Koreans shouldn’t fear meat and cancer: gov’t

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Koreans shouldn’t fear meat and cancer: gov’t

Koreans don’t eat enough processed meat to risk getting cancer, the government said on Monday.

According to the “National Health and Nutrition Survey,” an annual survey of 10,000 Koreans’ eating habits, Koreans consume much less processed meat in their daily diet than the 50 grams (1.76 ounces) the World Health Organization said would increase the possibility of colorectal cancer by 18 percent in a report last week.

“An analysis of the survey shows our people consume an average of 6 grams of processed meat every day, which is not that worrisome,” said a statement from the Ministry of Food and Drug Safety.

Sales of both processed meat and red meat, which the WHO said posed a lesser risk of cancer, fell sharply in Korea after news of the report spread.

As for sodium nitrite, an ingredient added to processed meat to preserve and maintain their color that is considered the prime cancer risk, the Food Ministry said Koreans only consume about 11.5 percent of the level the WHO recommends as acceptable daily intake.

In terms of red meat, which the WHO says could “probably” raise the risk of cancer, the average amount consumed by Koreans per day is 67.5 grams, which the Food Ministry says is not high. The WHO’s report said the risk of cancer rises 17 percent when a person consumes 100 grams of red meat every day for his or her entire life.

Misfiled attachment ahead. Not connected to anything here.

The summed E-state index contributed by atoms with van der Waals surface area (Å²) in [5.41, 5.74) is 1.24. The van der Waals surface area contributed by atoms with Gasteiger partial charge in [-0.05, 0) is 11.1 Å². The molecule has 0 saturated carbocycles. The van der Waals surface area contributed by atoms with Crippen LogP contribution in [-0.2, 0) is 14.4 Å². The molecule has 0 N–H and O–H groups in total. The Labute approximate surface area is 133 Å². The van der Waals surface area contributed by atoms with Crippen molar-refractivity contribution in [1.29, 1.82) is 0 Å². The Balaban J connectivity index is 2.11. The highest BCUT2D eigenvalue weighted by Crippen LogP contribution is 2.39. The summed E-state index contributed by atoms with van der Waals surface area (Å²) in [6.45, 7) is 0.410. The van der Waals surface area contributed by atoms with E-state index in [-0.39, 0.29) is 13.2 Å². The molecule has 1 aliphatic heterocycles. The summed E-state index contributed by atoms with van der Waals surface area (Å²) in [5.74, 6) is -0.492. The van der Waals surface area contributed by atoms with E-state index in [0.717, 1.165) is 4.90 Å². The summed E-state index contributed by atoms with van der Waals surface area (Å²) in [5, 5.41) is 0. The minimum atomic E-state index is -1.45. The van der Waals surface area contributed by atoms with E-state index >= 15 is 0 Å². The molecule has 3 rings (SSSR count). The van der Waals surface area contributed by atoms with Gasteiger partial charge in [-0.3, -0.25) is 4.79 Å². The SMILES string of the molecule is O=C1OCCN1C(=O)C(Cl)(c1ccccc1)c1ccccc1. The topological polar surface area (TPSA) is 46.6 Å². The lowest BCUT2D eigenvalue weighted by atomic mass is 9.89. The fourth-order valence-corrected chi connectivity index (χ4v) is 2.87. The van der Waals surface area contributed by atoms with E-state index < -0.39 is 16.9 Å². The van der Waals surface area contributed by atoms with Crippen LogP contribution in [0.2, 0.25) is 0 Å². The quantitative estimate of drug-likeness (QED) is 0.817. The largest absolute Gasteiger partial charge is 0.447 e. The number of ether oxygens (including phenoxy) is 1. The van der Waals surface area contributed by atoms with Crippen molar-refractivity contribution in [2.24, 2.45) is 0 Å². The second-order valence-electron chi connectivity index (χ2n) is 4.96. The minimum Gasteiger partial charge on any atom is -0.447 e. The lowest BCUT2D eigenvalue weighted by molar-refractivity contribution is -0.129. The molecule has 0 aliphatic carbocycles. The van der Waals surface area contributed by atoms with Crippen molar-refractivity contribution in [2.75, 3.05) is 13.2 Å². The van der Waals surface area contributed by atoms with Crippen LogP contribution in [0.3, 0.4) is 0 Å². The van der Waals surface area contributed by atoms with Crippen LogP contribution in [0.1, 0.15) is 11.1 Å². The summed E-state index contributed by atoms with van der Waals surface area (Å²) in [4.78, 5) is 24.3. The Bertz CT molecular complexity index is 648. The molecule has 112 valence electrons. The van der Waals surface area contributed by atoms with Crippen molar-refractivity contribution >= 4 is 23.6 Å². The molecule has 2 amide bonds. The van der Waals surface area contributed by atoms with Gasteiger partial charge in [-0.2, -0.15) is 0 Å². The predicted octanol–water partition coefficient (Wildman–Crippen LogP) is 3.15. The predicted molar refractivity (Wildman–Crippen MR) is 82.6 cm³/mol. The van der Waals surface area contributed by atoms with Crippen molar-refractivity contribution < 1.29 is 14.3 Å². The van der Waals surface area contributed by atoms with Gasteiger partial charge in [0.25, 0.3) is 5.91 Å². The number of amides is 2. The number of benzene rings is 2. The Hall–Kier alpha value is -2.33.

Korean consumption of red meat is lower than that of people in some countries, the ministry said, citing data from the International Agency for Research on Cancer under the WHO. Koreans’ average consumption at 67.5 grams is similar to the 70 grams consumed by the British and the 50 to 100 grams consumed by Australians.

Official data shows Korean consumption of red meat rose from 62.2 grams per person on average in 2010 to 64.6 grams in 2013. For processed meat, it rose from 5.9 grams to 7.2 grams during the same period.

“We don’t have an officially recommended level for consumption of meat,” a Food Ministry official said by phone. “As the WHO has not released a full report on that yet, we will set detailed guidelines after receiving the full report.”

Immediately after the WHO report was released, sales of processed meat dropped at an alarming rate, some as much as 70 percent.

On Friday, the Korea Meat Industries Association tried to ease public fears over processed meat, saying that the purpose of the WHO report was to propose appropriate consumption levels of processed meat. It added that it regretted the international health institute’s careless claims on the issue.

BY KIM HEE-JIN [kim.heejin@joongang.co.kr]
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